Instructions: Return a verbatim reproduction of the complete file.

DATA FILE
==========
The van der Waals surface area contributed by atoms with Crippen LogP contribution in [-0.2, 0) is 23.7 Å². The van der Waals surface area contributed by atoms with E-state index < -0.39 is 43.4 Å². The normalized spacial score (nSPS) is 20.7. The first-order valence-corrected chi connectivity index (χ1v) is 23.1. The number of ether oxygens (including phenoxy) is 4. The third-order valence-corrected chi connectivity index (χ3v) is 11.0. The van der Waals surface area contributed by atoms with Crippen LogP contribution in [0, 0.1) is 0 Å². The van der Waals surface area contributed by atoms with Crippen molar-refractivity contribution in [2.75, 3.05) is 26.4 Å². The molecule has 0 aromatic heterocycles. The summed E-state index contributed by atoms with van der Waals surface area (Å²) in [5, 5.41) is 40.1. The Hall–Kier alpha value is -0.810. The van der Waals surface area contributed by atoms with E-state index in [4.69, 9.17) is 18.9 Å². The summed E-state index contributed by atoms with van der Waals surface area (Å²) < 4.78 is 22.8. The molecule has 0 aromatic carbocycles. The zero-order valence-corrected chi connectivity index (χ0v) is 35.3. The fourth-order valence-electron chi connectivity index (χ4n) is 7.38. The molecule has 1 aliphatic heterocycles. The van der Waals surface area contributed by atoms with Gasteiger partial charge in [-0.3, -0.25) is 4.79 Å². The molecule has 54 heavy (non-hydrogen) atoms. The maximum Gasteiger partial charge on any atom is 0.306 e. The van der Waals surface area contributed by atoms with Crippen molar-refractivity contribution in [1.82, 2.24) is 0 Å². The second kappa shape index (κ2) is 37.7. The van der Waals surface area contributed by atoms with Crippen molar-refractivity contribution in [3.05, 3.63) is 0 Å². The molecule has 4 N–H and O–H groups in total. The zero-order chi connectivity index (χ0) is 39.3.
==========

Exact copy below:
The van der Waals surface area contributed by atoms with Crippen LogP contribution in [-0.2, 0) is 23.7 Å². The van der Waals surface area contributed by atoms with E-state index < -0.39 is 43.4 Å². The normalized spacial score (nSPS) is 20.7. The first-order valence-corrected chi connectivity index (χ1v) is 23.1. The number of ether oxygens (including phenoxy) is 4. The third-order valence-corrected chi connectivity index (χ3v) is 11.0. The van der Waals surface area contributed by atoms with Crippen LogP contribution in [0, 0.1) is 0 Å². The van der Waals surface area contributed by atoms with Crippen molar-refractivity contribution in [2.75, 3.05) is 26.4 Å². The molecule has 0 aromatic heterocycles. The summed E-state index contributed by atoms with van der Waals surface area (Å²) in [5, 5.41) is 40.1. The Hall–Kier alpha value is -0.810. The van der Waals surface area contributed by atoms with E-state index in [4.69, 9.17) is 18.9 Å². The summed E-state index contributed by atoms with van der Waals surface area (Å²) < 4.78 is 22.8. The molecule has 0 aromatic carbocycles. The zero-order valence-corrected chi connectivity index (χ0v) is 35.3. The fourth-order valence-electron chi connectivity index (χ4n) is 7.38. The molecule has 1 aliphatic heterocycles. The van der Waals surface area contributed by atoms with Gasteiger partial charge in [-0.3, -0.25) is 4.79 Å². The molecule has 54 heavy (non-hydrogen) atoms. The maximum Gasteiger partial charge on any atom is 0.306 e. The van der Waals surface area contributed by atoms with Crippen molar-refractivity contribution in [1.82, 2.24) is 0 Å². The second kappa shape index (κ2) is 37.7. The van der Waals surface area contributed by atoms with Crippen molar-refractivity contribution in [3.05, 3.63) is 0 Å². The molecule has 4 N–H and O–H groups in total. The zero-order chi connectivity index (χ0) is 39.3.